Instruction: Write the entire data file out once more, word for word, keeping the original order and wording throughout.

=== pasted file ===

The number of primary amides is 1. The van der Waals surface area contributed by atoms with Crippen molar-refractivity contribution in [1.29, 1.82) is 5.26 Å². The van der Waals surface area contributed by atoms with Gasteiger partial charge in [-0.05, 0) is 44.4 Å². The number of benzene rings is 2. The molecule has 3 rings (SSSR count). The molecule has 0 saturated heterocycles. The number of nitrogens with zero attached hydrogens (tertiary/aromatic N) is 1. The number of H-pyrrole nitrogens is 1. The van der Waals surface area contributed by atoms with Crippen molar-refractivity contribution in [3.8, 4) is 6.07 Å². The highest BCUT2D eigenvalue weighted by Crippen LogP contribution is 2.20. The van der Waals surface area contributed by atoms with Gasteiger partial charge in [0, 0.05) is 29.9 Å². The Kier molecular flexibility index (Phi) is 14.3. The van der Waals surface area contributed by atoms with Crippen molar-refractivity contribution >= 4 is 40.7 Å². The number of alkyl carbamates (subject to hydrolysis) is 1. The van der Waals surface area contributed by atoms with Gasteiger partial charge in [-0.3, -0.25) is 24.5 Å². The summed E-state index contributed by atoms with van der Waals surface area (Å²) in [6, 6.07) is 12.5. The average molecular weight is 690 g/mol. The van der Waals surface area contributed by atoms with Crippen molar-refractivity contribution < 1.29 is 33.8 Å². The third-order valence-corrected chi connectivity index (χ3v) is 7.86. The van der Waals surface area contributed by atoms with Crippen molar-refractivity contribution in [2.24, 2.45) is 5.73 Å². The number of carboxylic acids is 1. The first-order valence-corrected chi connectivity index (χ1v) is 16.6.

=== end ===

The number of primary amides is 1. The van der Waals surface area contributed by atoms with Crippen molar-refractivity contribution in [1.29, 1.82) is 5.26 Å². The van der Waals surface area contributed by atoms with Gasteiger partial charge in [-0.05, 0) is 44.4 Å². The number of benzene rings is 2. The molecule has 3 rings (SSSR count). The molecule has 0 saturated heterocycles. The number of nitrogens with zero attached hydrogens (tertiary/aromatic N) is 1. The number of H-pyrrole nitrogens is 1. The van der Waals surface area contributed by atoms with Crippen molar-refractivity contribution in [3.8, 4) is 6.07 Å². The highest BCUT2D eigenvalue weighted by Crippen LogP contribution is 2.20. The van der Waals surface area contributed by atoms with Gasteiger partial charge in [0, 0.05) is 29.9 Å². The Kier molecular flexibility index (Phi) is 14.3. The van der Waals surface area contributed by atoms with Crippen molar-refractivity contribution >= 4 is 40.7 Å². The number of alkyl carbamates (subject to hydrolysis) is 1. The van der Waals surface area contributed by atoms with Gasteiger partial charge in [-0.3, -0.25) is 24.5 Å². The summed E-state index contributed by atoms with van der Waals surface area (Å²) in [6, 6.07) is 12.5. The average molecular weight is 690 g/mol. The van der Waals surface area contributed by atoms with Crippen molar-refractivity contribution < 1.29 is 33.8 Å². The third-order valence-corrected chi connectivity index (χ3v) is 7.86. The van der Waals surface area contributed by atoms with Crippen molar-refractivity contribution in [2.24, 2.45) is 5.73 Å². The number of carboxylic acids is 1. The first-order valence-corrected chi connectivity index (χ1v) is 16.6.